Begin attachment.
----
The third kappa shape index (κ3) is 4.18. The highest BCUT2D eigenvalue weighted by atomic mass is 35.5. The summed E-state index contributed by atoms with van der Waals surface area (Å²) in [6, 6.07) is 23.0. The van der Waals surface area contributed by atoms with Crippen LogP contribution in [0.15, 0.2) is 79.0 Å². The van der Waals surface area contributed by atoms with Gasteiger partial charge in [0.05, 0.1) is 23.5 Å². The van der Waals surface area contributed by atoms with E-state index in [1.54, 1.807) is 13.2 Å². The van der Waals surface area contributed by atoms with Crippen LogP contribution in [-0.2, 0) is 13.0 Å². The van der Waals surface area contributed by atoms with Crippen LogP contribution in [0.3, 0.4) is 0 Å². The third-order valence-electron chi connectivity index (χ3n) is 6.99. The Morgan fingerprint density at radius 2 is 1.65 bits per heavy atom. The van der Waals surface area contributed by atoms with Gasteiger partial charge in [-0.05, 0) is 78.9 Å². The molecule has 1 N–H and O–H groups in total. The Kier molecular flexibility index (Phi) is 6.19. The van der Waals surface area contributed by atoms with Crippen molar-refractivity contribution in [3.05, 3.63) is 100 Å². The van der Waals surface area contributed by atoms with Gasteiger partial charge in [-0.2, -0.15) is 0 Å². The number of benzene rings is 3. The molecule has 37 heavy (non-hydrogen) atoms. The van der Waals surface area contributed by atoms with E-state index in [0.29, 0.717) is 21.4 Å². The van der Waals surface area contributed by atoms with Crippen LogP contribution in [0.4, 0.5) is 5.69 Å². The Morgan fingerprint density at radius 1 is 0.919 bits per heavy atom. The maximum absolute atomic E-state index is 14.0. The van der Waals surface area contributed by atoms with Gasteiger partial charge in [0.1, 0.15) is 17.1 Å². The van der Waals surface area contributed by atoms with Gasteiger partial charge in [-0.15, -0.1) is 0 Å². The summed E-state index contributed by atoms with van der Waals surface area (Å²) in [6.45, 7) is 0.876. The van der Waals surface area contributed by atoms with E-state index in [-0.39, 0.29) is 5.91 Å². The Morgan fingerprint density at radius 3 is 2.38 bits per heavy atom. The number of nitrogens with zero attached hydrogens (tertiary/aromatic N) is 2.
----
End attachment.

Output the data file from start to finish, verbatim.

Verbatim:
The third kappa shape index (κ3) is 4.18. The highest BCUT2D eigenvalue weighted by atomic mass is 35.5. The summed E-state index contributed by atoms with van der Waals surface area (Å²) in [6, 6.07) is 23.0. The van der Waals surface area contributed by atoms with Crippen LogP contribution in [0.15, 0.2) is 79.0 Å². The van der Waals surface area contributed by atoms with Gasteiger partial charge in [0.05, 0.1) is 23.5 Å². The van der Waals surface area contributed by atoms with E-state index in [1.54, 1.807) is 13.2 Å². The van der Waals surface area contributed by atoms with Crippen LogP contribution in [-0.2, 0) is 13.0 Å². The van der Waals surface area contributed by atoms with Crippen LogP contribution in [0.3, 0.4) is 0 Å². The third-order valence-electron chi connectivity index (χ3n) is 6.99. The Morgan fingerprint density at radius 2 is 1.65 bits per heavy atom. The van der Waals surface area contributed by atoms with Gasteiger partial charge in [-0.05, 0) is 78.9 Å². The molecule has 1 N–H and O–H groups in total. The Kier molecular flexibility index (Phi) is 6.19. The van der Waals surface area contributed by atoms with Crippen molar-refractivity contribution in [3.05, 3.63) is 100 Å². The van der Waals surface area contributed by atoms with Gasteiger partial charge in [-0.2, -0.15) is 0 Å². The number of benzene rings is 3. The molecule has 37 heavy (non-hydrogen) atoms. The van der Waals surface area contributed by atoms with E-state index in [0.29, 0.717) is 21.4 Å². The van der Waals surface area contributed by atoms with Crippen LogP contribution in [0.4, 0.5) is 5.69 Å². The Morgan fingerprint density at radius 1 is 0.919 bits per heavy atom. The maximum absolute atomic E-state index is 14.0. The van der Waals surface area contributed by atoms with Gasteiger partial charge in [0.1, 0.15) is 17.1 Å². The van der Waals surface area contributed by atoms with Gasteiger partial charge in [-0.15, -0.1) is 0 Å². The summed E-state index contributed by atoms with van der Waals surface area (Å²) in [6.45, 7) is 0.876. The van der Waals surface area contributed by atoms with E-state index in [-0.39, 0.29) is 5.91 Å². The Morgan fingerprint density at radius 3 is 2.38 bits per heavy atom. The number of nitrogens with zero attached hydrogens (tertiary/aromatic N) is 2.